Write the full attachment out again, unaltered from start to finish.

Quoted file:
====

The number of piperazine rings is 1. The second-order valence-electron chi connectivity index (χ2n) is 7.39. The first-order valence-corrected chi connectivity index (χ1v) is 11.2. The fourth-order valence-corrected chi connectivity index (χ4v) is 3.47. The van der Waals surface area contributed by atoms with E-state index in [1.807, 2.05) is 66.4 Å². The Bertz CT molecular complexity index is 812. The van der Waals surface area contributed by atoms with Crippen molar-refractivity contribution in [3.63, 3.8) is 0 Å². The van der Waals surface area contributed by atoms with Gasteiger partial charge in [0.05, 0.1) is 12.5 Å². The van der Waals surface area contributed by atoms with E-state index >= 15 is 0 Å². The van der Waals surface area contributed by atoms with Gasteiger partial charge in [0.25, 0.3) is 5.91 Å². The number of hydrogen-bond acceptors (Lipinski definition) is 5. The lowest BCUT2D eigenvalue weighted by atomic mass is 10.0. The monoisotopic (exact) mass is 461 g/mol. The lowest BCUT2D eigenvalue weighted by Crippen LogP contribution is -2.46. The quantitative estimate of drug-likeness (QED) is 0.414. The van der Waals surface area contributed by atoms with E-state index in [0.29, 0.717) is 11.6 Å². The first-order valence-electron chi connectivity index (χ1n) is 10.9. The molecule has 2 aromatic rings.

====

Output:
The number of piperazine rings is 1. The second-order valence-electron chi connectivity index (χ2n) is 7.39. The first-order valence-corrected chi connectivity index (χ1v) is 11.2. The fourth-order valence-corrected chi connectivity index (χ4v) is 3.47. The van der Waals surface area contributed by atoms with E-state index in [1.807, 2.05) is 66.4 Å². The Bertz CT molecular complexity index is 812. The van der Waals surface area contributed by atoms with Crippen molar-refractivity contribution in [3.63, 3.8) is 0 Å². The van der Waals surface area contributed by atoms with Gasteiger partial charge in [0.05, 0.1) is 12.5 Å². The van der Waals surface area contributed by atoms with E-state index >= 15 is 0 Å². The van der Waals surface area contributed by atoms with Gasteiger partial charge in [0.25, 0.3) is 5.91 Å². The number of hydrogen-bond acceptors (Lipinski definition) is 5. The lowest BCUT2D eigenvalue weighted by atomic mass is 10.0. The monoisotopic (exact) mass is 461 g/mol. The lowest BCUT2D eigenvalue weighted by Crippen LogP contribution is -2.46. The quantitative estimate of drug-likeness (QED) is 0.414. The van der Waals surface area contributed by atoms with E-state index in [0.29, 0.717) is 11.6 Å². The first-order valence-electron chi connectivity index (χ1n) is 10.9. The molecule has 2 aromatic rings.